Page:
COMD3503Spring2019 Topics in Graphic Design

The world of graphic design is a mysterious and complex place. Whether we realize it or not, graphic design plays a huge role in all of our lives. The clothes, we wear, everything we see on television, and even the infrastructure of the homes we live in were affected by graphic design in some way shape or form. From this first day of class in Topics of Graphic Design, there were many things of the world of graphic design I learned how to do.

One of the first things I learned was what it was like to do freelance work and the process of getting a job in graphic design. I learned about the process and what it was like to be hired to work on a project for a company. One of the most vital things is how to be during a job interview for graphic design. When presenting your work to a client, your boss, or the person who is interviewing you, it is important to always be confident in your work, even if its nor up to par. Another thing I learned about graphic design jobs is that it is okay to lie. If the person interviewing you asks if you know how to use a certain program, and you don’t, the best thing to say is “I would like to learn how to.”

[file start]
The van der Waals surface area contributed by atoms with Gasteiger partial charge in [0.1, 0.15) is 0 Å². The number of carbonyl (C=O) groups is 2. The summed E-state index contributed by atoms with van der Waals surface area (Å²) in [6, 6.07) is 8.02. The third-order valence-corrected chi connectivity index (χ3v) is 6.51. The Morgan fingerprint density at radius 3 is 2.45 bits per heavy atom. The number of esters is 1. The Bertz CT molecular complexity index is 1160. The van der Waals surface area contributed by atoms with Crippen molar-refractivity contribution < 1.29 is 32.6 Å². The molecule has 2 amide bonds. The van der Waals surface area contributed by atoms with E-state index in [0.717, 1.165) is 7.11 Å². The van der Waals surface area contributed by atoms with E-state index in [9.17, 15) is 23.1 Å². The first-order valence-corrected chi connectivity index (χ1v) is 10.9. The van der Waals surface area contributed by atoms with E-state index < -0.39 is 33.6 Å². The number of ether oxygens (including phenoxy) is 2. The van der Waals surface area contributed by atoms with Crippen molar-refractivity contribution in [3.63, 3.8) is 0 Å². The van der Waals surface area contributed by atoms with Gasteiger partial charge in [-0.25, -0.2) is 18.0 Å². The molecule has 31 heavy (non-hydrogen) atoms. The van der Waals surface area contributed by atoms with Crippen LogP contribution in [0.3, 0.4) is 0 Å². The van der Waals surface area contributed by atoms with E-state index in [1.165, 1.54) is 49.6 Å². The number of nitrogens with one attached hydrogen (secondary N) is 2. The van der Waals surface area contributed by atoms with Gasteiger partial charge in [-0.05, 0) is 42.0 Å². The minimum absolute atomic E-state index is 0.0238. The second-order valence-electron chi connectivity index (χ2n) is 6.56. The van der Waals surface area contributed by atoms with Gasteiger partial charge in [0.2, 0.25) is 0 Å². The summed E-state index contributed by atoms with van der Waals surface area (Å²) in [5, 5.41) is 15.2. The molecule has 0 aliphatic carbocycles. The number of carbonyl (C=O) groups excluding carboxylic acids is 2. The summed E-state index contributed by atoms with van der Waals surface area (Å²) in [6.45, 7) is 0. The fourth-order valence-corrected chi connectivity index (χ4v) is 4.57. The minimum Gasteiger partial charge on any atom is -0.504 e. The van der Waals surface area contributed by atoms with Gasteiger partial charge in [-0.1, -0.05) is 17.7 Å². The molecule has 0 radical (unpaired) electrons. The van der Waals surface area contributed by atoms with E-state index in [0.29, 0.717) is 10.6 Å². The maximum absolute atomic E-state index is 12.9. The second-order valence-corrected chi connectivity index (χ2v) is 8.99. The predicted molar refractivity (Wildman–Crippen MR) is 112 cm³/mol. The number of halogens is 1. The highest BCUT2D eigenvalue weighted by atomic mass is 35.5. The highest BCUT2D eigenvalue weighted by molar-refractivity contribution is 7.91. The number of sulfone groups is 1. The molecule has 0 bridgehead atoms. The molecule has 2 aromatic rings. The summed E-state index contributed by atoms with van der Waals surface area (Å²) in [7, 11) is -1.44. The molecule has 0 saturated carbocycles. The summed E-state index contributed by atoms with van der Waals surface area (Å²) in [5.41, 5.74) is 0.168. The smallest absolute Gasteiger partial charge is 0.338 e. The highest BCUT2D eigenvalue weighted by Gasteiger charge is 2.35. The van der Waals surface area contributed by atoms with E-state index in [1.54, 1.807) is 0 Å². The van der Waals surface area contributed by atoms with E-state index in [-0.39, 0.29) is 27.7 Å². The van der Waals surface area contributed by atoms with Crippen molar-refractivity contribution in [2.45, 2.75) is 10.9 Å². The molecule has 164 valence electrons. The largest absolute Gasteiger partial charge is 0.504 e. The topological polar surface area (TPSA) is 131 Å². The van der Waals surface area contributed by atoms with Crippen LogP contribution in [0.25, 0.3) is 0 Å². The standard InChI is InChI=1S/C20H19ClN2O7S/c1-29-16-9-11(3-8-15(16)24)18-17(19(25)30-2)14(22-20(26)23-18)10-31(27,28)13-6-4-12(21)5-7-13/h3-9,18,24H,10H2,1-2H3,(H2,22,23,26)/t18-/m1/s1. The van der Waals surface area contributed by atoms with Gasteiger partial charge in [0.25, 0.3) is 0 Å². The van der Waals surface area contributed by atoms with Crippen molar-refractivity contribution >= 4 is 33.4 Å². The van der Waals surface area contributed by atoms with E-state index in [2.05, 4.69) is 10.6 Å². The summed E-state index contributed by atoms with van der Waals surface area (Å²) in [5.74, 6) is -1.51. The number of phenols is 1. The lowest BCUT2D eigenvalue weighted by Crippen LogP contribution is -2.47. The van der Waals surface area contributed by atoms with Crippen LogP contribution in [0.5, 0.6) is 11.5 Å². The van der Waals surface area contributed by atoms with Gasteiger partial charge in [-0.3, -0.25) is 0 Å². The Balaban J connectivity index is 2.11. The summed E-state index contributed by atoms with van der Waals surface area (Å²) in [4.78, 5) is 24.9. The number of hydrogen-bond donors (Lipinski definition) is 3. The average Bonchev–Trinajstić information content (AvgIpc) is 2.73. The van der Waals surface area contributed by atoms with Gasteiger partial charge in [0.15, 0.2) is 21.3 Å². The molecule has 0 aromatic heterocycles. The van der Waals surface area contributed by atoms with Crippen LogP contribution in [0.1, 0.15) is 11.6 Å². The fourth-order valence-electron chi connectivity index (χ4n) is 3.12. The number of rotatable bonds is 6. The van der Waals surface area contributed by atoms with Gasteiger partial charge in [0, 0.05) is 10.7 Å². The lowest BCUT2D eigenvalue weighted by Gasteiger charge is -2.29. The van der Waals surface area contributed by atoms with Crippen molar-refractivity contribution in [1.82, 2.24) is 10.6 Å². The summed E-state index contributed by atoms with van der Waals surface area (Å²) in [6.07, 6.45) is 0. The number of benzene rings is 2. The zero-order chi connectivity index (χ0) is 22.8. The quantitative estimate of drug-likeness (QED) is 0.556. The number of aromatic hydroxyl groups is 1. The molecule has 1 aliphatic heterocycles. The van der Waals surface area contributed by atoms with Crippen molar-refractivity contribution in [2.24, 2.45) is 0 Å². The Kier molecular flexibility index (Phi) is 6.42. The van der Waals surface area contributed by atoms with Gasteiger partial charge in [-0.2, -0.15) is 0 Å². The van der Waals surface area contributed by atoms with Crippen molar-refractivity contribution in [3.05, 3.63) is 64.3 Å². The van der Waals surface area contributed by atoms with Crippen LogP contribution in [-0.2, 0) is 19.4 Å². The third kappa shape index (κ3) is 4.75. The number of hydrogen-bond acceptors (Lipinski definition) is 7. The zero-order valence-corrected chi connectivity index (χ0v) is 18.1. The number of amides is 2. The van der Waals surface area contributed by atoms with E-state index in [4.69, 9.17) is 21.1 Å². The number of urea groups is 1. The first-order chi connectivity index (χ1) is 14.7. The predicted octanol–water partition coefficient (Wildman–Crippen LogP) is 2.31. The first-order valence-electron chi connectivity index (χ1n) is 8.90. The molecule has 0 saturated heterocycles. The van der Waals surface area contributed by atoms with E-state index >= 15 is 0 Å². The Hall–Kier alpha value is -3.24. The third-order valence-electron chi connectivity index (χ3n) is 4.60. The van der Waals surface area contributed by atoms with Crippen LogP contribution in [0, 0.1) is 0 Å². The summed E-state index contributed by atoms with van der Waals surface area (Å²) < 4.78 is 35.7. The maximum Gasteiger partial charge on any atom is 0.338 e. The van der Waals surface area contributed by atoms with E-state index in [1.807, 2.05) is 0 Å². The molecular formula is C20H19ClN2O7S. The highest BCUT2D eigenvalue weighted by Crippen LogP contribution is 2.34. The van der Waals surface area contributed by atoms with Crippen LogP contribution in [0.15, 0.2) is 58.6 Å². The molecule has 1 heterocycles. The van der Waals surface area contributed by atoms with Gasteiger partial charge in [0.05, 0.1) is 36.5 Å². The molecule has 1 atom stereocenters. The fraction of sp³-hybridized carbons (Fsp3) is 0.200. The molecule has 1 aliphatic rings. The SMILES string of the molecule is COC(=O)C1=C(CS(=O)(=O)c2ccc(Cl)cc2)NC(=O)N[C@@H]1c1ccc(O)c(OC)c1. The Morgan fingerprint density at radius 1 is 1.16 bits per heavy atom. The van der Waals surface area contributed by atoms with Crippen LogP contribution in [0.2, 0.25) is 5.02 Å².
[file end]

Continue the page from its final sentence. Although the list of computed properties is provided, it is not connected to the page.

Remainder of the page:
Eventually we would go on to watch one of two videos. The first video was a Ted Talk on doodling. We often associate doodling with mind numbing drawings that stem from boredom. At some point in our lives, we have doodled. Whether it was for fun or it was because we were bored in school one day. I know I have had my fair shares of doodling. One thing about doodling is that over the years, the word has taken up different meanings. During the 17th century, it meant a simpleton, fool, or an uneducated person. During the 18th century it was used as a verb that meant to swindle or ridicule. During the 19th century, it was a word used to describe a corrupt politician. Now it is defined as “ spontaneous marks to help someone think.”

The second video was of a lecture by a graphic designer named Chip Kidd. His Ted Talk was revolved around  Clarity and Mystery, which I interpreted as the yin and yang of graphic design. The first thing he said that caught my attention was that mystery demands to be decided, while clarity gets straight to the point. He brought up New York City subway signs as a way to explain Clarity and Mystery, where he explained how simple and basic MTA subway signs were, and how easy they were to read.

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